Neither the IACP nor COPS/PERF models have any statement regarding officer discretion relating to the reasonableness of activation in light of the situation confronting an officer. This is just one example of how the approach to crafting and implementing a body-worn camera policy can differ and why it is useful to gather a broad range of perspectives when considering the use of this technology.


After the shooting and killing of Justine Damond by Minneapolis Officer Mohamed Noor earlier this year, the Minneapolis Police Department changed its policy and required officers to turn on their body-worn cameras when responding to a 911 call. A subsequent story in MPR News noted that prior to the Damond shooting, most Minnesota agencies left camera activation to the discretion of the officer, citing a PERF-recommended policy of activation upon an officer’s arrival at the scene as not being adopted by the majority of Minnesota agencies.

In March 2017, a local ABC affiliate conducted an analysis of Minneapolis police officer recording hours and found an average recording time of 20 minutes during an 8-hour shift. Criminal justice experts said this seemed very low. A fair assessment would require more data since the MPD program has only been in place since June 2016.

Nonetheless, in the aftermath of the Damond shooting the discretionary policies of other agencies are being reconsidered. The Minneapolis Police Department’s policy regarding the use of body-worn cameras will certainly, among other matters, be a topic of litigation in the case since the prevailing question post-incident has been, “Why were the officers’ cameras not activated?” Despite a policy with the stated purpose of “[E]nhancing accountability and public trust by preserving evidence of officer interaction with citizens” the Minneapolis Police Department’s body-worn camera policy failed to accomplish that goal in the Damond shooting. Policy changes need to address this failure with reasonable and practical requirements for officer activation of body-worn cameras.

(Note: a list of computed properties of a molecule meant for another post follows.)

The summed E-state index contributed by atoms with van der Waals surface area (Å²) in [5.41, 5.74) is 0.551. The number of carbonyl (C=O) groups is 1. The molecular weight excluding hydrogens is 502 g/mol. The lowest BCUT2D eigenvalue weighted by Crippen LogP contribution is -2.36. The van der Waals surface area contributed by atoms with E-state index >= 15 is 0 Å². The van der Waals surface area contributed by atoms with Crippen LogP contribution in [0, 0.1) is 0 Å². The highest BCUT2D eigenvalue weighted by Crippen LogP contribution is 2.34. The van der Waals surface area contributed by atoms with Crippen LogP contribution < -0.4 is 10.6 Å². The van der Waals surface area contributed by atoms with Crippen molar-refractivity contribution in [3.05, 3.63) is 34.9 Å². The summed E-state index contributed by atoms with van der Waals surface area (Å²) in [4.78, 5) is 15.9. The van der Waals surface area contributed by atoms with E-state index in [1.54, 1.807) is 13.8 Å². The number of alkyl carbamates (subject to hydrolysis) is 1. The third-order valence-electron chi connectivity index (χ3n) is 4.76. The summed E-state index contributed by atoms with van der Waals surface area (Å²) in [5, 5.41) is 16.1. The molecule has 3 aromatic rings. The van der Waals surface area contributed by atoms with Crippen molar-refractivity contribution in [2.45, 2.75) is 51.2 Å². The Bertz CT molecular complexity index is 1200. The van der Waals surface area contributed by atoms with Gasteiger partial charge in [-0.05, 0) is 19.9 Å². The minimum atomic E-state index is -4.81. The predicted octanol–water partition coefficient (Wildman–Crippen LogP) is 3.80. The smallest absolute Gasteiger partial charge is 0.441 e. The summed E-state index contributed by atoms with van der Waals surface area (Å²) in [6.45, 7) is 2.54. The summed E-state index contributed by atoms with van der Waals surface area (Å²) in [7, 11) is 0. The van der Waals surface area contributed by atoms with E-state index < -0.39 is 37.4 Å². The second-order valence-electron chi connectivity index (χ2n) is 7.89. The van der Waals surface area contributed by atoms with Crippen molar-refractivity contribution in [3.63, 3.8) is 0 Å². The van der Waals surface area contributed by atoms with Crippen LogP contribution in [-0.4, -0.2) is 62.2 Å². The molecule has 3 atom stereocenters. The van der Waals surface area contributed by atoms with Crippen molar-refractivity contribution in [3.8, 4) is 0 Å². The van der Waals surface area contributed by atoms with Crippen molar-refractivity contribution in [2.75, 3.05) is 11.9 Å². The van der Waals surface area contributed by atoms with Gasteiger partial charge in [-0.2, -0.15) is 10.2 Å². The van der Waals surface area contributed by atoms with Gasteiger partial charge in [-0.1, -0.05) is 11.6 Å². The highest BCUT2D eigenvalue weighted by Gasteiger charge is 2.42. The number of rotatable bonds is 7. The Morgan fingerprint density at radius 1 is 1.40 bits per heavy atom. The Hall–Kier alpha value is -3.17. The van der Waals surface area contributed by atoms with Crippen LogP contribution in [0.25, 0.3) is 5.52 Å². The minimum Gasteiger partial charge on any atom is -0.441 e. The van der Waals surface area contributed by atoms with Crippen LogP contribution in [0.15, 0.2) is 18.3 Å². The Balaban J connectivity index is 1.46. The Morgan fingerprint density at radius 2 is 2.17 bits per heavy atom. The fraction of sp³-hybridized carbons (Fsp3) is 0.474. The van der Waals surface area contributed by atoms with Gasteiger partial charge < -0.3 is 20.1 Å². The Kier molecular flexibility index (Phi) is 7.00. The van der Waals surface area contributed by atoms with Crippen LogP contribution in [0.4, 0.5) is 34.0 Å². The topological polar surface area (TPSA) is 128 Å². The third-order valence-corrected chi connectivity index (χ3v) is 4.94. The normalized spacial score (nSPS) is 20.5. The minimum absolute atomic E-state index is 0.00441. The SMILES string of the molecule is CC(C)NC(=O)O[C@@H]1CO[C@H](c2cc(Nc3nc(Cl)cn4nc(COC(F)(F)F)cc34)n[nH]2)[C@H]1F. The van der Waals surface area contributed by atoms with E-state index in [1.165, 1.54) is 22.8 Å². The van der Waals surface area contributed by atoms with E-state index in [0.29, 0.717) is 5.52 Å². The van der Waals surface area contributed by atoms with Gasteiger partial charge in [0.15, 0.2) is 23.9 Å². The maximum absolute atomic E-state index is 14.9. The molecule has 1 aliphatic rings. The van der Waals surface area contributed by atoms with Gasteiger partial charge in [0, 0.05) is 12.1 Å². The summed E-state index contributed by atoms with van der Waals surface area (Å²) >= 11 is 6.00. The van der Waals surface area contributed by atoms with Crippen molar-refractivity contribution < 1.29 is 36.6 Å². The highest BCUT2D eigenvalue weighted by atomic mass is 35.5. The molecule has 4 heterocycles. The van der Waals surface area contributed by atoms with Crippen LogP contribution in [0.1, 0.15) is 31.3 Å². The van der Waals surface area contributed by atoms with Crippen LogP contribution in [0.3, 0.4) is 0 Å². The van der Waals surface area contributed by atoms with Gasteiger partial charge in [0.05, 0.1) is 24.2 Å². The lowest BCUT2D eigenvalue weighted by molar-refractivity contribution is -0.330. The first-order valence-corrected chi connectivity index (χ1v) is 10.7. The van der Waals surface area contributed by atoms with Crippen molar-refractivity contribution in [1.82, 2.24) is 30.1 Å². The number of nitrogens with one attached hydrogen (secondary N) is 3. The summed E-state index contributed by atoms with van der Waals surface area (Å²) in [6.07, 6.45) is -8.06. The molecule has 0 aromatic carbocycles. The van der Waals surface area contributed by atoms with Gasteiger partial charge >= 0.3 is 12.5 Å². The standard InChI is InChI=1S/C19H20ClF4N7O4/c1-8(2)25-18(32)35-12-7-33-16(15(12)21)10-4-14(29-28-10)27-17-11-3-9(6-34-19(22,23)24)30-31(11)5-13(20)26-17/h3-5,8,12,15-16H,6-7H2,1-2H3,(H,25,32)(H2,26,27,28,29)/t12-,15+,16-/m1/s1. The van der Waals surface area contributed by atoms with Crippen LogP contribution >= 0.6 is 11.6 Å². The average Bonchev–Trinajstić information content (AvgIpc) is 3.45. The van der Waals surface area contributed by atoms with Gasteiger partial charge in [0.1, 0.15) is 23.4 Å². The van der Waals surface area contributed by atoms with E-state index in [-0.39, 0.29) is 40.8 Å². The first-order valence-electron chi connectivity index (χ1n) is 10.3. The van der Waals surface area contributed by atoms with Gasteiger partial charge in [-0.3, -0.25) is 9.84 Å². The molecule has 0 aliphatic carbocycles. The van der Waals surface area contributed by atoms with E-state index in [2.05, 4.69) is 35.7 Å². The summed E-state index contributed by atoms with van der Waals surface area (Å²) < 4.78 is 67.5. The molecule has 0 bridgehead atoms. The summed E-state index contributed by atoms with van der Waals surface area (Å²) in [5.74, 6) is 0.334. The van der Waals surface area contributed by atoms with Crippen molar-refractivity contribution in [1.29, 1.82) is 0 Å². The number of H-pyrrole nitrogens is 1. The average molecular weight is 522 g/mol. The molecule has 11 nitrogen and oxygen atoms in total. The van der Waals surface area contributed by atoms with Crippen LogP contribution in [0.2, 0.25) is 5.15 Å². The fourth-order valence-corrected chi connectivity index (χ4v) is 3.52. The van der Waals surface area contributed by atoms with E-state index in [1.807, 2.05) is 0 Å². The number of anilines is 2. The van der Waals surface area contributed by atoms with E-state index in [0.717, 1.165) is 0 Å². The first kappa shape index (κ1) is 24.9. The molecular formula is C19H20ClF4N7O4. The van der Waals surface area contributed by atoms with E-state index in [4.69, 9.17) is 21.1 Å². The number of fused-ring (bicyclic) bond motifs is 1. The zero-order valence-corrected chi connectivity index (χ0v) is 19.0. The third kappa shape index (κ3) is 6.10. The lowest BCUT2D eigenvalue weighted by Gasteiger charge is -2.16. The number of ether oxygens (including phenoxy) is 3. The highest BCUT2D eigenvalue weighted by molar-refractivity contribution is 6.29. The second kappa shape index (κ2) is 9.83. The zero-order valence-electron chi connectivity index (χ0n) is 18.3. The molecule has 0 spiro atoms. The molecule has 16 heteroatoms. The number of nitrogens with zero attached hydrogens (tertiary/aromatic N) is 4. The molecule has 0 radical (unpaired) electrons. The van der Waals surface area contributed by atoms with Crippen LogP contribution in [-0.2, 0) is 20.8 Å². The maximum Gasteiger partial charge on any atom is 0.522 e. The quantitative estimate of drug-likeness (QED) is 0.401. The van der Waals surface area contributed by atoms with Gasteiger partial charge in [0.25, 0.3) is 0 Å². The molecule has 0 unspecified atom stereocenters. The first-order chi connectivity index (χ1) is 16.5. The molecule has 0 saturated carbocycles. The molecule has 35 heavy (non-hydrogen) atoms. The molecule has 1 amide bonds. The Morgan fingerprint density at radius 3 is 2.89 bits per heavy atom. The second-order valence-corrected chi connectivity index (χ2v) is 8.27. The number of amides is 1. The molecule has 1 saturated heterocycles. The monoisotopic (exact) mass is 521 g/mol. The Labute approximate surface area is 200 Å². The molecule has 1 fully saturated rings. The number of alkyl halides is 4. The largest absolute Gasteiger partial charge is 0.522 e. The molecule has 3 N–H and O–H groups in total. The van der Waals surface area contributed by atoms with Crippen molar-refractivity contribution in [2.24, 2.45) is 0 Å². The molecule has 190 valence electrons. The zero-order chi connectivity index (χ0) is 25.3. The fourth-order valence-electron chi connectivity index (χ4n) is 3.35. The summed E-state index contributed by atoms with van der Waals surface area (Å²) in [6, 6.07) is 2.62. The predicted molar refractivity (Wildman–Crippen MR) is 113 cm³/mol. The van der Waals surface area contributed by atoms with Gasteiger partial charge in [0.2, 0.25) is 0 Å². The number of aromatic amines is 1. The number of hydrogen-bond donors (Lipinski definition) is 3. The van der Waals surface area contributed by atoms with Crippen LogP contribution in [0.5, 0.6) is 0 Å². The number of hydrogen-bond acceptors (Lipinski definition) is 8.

Recording guidelines

Another important policy consideration is providing guidelines on actual recording. This is closely associated with activation guidelines since it covers specific instances when a camera can be activated to record events. However, this part of the policy should also provide examples of situations where recording would not be appropriate, such as with crime victims or in consensual encounters where an individual has an expectation of privacy. Recording guidelines place limits on officer discretion to record and generally require an officer to provide a justification for failing to record mandatory events.

Policies must maintain balance

Lessons learned from past experiences are the source of future practices, but not all corrective measures are necessarily an improvement. A draconian policy that removes the ability for officers to make reasonable discretionary judgments is not the answer either. The balance between public transparency, officer safety, citizen privacy rights and officer privacy rights has to be maintained when drafting a comprehensive body-worn camera policy.

Terrence P. Dwyer retired from the New York State Police after a 22-year career as a Trooper and Investigator. He is a tenured professor of legal studies at Western Connecticut State University and an attorney consulting on law enforcement liability, disciplinary cases, critical incidents, and employment matters. He is the author of “Homeland Security Law: Issues and Analysis,” Cognella Publishing (2024).